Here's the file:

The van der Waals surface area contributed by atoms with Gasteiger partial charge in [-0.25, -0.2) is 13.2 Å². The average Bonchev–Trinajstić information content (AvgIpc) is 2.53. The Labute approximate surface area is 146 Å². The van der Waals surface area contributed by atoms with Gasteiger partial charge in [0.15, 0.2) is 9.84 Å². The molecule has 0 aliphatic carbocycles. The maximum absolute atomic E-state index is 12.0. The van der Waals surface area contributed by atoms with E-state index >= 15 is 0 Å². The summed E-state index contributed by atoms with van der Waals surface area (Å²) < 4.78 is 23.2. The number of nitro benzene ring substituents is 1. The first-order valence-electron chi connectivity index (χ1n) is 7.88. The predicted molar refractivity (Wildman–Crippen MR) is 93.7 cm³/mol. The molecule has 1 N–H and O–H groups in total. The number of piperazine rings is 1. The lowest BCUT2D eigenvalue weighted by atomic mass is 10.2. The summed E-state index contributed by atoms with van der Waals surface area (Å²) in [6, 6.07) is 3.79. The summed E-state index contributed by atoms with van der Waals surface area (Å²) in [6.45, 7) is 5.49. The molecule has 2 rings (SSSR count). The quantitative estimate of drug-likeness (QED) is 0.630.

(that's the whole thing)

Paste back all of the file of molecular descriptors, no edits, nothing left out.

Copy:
The van der Waals surface area contributed by atoms with Gasteiger partial charge in [-0.25, -0.2) is 13.2 Å². The average Bonchev–Trinajstić information content (AvgIpc) is 2.53. The Labute approximate surface area is 146 Å². The van der Waals surface area contributed by atoms with Gasteiger partial charge in [0.15, 0.2) is 9.84 Å². The molecule has 0 aliphatic carbocycles. The maximum absolute atomic E-state index is 12.0. The van der Waals surface area contributed by atoms with E-state index >= 15 is 0 Å². The summed E-state index contributed by atoms with van der Waals surface area (Å²) < 4.78 is 23.2. The number of nitro benzene ring substituents is 1. The first-order valence-electron chi connectivity index (χ1n) is 7.88. The predicted molar refractivity (Wildman–Crippen MR) is 93.7 cm³/mol. The molecule has 1 N–H and O–H groups in total. The number of piperazine rings is 1. The lowest BCUT2D eigenvalue weighted by atomic mass is 10.2. The summed E-state index contributed by atoms with van der Waals surface area (Å²) in [6, 6.07) is 3.79. The summed E-state index contributed by atoms with van der Waals surface area (Å²) in [6.45, 7) is 5.49. The molecule has 2 rings (SSSR count). The quantitative estimate of drug-likeness (QED) is 0.630.